Audio Technica ATH-AWKT review

Audio Technica ATH-AWKT

In today’s review we’re taking a look at the new flagship closed-back headphone from famed Japanese audio manufacturer Audio Technica: the ATH-AWKT, which retails at $1,899 USD.

 

 

Note: the ATH-AWKT, Handcrafted from Japanese striped ebony wood, or ‘Kokutan’, was sent to us on loan by Audio Technica Australia, and we’ll be sending it back their way after the review. We appreciate the opportunity to be able to spend some time with their new headphone and to be able to share our thoughts with Headfonia readers.

Timber tone

What sets-apart ‘instruments’ from mere ‘tools’? From one point of view, headphones, like other audio playback equipment, might be considered to fall into the latter camp. After all, headphones are created to accurately recreate music as close to the artist’s and engineer’s vision as possible. An instrument, on the other hand, is designed not only to simply make music but to impart a certain ‘character’ onto it and become a vessel through which an artist can impart their emotions and performance. Certain instrumental manufacturers have achieved legendary status among virtuosos and collectors for their house sound, which has allowed them to demand equally legendary price-tags. A Bosendorfer grand piano will easily set you back six figures, and a well-preserved Stradivarius violin can demand an eye-watering eight figures. Ask a musician what sets these instruments apart from their lesser brethren, and they’ll tell you it’s a combination of two things: craftsmanship, and materials. And the most important material in these instruments is often the wood – the nuances and properties of the organic material impart differing types of resonance, and specific timbres characteristic to each type.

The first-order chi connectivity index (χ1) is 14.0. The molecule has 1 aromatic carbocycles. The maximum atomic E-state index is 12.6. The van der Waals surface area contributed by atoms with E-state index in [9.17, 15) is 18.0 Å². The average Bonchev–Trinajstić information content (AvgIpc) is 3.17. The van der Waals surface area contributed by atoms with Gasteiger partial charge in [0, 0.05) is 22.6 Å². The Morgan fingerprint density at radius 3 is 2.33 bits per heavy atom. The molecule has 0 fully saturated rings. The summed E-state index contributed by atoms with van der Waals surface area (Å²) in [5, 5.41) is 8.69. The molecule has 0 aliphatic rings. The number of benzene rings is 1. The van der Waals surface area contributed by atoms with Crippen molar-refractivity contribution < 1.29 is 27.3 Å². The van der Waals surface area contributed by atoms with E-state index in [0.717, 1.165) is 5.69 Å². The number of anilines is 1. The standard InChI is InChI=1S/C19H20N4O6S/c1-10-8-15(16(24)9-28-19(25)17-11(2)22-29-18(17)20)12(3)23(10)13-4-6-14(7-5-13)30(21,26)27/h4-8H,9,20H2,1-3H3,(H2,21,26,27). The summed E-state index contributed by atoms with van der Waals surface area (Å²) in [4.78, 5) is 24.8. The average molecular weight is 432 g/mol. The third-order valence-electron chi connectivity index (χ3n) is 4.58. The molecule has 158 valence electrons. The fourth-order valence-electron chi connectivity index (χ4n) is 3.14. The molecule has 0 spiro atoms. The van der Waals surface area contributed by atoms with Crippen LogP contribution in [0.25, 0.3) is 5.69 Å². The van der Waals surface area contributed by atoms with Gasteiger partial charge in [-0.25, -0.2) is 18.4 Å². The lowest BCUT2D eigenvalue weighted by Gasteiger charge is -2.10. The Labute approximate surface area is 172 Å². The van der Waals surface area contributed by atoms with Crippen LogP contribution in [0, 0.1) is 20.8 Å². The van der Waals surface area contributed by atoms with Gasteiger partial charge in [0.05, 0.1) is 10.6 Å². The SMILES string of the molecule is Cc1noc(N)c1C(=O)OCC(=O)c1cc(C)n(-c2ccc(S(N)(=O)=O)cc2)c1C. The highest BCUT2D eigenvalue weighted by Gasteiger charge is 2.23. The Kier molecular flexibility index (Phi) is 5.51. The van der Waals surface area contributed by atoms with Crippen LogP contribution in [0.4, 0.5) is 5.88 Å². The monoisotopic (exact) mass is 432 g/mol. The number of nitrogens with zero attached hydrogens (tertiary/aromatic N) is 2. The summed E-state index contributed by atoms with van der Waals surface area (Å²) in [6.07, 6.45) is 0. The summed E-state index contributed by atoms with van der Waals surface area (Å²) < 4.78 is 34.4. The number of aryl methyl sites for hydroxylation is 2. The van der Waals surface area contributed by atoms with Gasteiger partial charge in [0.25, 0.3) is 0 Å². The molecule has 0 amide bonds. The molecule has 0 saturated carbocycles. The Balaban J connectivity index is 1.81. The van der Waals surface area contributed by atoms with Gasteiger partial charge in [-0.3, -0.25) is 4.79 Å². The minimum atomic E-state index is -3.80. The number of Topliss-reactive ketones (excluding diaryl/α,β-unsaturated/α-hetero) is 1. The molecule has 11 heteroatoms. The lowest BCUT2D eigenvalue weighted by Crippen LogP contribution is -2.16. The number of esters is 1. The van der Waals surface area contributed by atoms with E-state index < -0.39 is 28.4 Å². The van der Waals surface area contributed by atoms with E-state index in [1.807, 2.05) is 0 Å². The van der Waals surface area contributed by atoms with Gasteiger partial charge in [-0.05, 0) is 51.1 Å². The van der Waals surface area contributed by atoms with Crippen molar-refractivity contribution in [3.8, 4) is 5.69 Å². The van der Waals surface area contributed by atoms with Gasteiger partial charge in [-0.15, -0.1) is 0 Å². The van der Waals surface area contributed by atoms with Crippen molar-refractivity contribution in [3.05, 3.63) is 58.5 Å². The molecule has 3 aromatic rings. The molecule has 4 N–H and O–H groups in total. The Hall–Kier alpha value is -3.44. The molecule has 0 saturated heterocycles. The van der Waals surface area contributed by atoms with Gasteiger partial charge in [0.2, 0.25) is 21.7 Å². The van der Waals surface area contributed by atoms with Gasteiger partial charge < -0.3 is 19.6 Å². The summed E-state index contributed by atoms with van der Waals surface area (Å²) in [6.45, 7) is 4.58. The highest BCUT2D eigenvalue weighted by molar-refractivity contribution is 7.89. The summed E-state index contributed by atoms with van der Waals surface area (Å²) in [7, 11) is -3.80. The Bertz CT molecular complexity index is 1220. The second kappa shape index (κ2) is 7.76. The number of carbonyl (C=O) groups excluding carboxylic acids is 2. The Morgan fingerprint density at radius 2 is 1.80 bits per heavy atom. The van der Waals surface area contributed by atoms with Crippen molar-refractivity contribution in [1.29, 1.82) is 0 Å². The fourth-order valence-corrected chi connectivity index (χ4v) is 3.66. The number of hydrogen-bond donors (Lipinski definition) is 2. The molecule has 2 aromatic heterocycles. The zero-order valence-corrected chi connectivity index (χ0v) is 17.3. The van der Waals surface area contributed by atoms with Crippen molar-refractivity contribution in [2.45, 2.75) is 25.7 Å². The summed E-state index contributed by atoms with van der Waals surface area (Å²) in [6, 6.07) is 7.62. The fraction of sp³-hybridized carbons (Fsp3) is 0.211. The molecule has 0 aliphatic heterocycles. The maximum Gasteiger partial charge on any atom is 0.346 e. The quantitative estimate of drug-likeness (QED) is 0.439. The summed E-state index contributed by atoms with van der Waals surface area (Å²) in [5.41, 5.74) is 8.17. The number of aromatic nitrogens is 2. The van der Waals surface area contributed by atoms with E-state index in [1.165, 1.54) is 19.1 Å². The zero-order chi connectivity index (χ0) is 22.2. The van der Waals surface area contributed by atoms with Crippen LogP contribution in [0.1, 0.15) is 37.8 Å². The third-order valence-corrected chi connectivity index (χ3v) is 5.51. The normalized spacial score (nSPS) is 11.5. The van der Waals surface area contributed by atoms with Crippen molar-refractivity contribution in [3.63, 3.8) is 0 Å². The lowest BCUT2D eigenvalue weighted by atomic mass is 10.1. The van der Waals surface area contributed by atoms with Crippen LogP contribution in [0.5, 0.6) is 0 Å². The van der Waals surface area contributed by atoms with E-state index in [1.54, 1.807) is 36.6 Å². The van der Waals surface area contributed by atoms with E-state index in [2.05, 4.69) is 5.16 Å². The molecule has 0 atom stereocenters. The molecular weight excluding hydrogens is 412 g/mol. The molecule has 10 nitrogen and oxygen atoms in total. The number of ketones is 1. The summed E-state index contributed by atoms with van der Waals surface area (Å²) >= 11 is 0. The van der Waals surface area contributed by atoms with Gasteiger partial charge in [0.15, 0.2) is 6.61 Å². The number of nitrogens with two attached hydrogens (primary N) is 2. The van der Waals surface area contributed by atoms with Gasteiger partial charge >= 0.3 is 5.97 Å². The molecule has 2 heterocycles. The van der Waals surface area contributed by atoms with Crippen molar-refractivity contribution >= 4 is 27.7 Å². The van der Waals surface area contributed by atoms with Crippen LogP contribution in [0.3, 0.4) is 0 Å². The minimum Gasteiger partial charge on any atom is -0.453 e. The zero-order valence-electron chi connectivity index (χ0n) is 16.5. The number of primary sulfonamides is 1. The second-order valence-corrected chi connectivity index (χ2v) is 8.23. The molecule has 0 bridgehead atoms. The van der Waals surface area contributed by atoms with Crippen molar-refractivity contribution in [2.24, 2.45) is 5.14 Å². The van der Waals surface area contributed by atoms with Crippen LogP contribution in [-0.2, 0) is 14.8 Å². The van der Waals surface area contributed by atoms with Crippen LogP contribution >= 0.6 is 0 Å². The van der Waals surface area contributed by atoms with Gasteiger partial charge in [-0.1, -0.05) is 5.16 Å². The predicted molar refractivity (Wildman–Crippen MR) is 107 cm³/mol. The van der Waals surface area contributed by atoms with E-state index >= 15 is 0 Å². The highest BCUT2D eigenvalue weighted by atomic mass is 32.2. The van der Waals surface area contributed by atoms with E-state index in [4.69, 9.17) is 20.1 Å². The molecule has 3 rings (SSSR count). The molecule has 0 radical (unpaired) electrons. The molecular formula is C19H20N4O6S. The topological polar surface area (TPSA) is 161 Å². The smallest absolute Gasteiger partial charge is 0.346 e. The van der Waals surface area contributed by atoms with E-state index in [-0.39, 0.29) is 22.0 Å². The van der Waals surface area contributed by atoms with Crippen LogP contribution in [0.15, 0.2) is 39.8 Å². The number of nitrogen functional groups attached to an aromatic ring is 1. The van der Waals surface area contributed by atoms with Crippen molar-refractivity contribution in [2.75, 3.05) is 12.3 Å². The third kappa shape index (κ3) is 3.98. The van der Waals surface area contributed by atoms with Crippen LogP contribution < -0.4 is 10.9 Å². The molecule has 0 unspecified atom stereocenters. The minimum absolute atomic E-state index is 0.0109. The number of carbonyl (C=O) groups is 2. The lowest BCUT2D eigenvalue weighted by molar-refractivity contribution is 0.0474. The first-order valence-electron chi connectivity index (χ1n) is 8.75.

Renowned Japanese manufacturer Audio Technica has been in the business of creating audio ‘tools’ since 1962, crafting turntables, cartridges, microphones and of course, headphones, for professionals and punters alike. Audio Technica has also shown-off the more artful side of their business with a special line of audiophile headphones known fondly to enthusiasts as ‘woodies’ – hand-crafted audiophile headphones made from different species of wood, and endowed with extravagant names such as ‘Raffinato’ and ‘Maestoso’. Just like it does in musical instruments, wood naturally provides certain sonic characteristics to headphones, giving different headphones a particular voicing. But there’s also something about using hand-crafted wooden headphones that make the overall experience of listening to music more of a vivid, and visceral one than via a more spartan plastic and metal affair. 

‘Kokutan’